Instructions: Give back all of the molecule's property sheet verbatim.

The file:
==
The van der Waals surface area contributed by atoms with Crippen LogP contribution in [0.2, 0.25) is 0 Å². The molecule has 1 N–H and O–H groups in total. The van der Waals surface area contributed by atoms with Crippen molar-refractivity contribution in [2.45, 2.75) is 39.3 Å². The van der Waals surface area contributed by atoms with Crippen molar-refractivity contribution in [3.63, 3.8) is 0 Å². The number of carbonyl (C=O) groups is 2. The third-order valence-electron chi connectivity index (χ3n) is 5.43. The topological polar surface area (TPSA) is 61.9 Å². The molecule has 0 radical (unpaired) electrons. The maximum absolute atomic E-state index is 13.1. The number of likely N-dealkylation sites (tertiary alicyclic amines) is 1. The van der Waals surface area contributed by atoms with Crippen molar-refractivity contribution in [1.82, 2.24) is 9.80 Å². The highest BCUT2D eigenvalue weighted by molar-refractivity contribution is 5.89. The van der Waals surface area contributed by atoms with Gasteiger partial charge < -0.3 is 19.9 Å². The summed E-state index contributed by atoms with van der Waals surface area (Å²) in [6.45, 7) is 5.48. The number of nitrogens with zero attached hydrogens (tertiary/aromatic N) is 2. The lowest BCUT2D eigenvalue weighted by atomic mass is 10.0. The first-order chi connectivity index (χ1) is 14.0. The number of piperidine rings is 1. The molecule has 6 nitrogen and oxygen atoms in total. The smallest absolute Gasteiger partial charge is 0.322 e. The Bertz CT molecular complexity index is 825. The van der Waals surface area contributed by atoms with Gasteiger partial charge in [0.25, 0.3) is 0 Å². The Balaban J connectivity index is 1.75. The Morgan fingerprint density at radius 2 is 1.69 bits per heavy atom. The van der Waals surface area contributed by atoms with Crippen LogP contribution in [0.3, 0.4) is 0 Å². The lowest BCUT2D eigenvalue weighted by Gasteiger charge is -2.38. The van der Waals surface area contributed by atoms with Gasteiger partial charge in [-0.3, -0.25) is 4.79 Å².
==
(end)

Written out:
The van der Waals surface area contributed by atoms with Crippen LogP contribution in [0.2, 0.25) is 0 Å². The molecule has 1 N–H and O–H groups in total. The van der Waals surface area contributed by atoms with Crippen molar-refractivity contribution in [2.45, 2.75) is 39.3 Å². The van der Waals surface area contributed by atoms with Crippen molar-refractivity contribution in [3.63, 3.8) is 0 Å². The number of carbonyl (C=O) groups is 2. The third-order valence-electron chi connectivity index (χ3n) is 5.43. The topological polar surface area (TPSA) is 61.9 Å². The molecule has 0 radical (unpaired) electrons. The maximum absolute atomic E-state index is 13.1. The number of likely N-dealkylation sites (tertiary alicyclic amines) is 1. The van der Waals surface area contributed by atoms with Crippen molar-refractivity contribution in [1.82, 2.24) is 9.80 Å². The highest BCUT2D eigenvalue weighted by molar-refractivity contribution is 5.89. The van der Waals surface area contributed by atoms with Gasteiger partial charge < -0.3 is 19.9 Å². The summed E-state index contributed by atoms with van der Waals surface area (Å²) in [6.45, 7) is 5.48. The number of nitrogens with zero attached hydrogens (tertiary/aromatic N) is 2. The lowest BCUT2D eigenvalue weighted by atomic mass is 10.0. The first-order chi connectivity index (χ1) is 14.0. The number of piperidine rings is 1. The molecule has 6 nitrogen and oxygen atoms in total. The smallest absolute Gasteiger partial charge is 0.322 e. The Bertz CT molecular complexity index is 825. The van der Waals surface area contributed by atoms with Gasteiger partial charge in [0.25, 0.3) is 0 Å². The Balaban J connectivity index is 1.75. The Morgan fingerprint density at radius 2 is 1.69 bits per heavy atom. The van der Waals surface area contributed by atoms with Crippen LogP contribution in [0.3, 0.4) is 0 Å². The lowest BCUT2D eigenvalue weighted by Gasteiger charge is -2.38. The van der Waals surface area contributed by atoms with Gasteiger partial charge in [-0.3, -0.25) is 4.79 Å².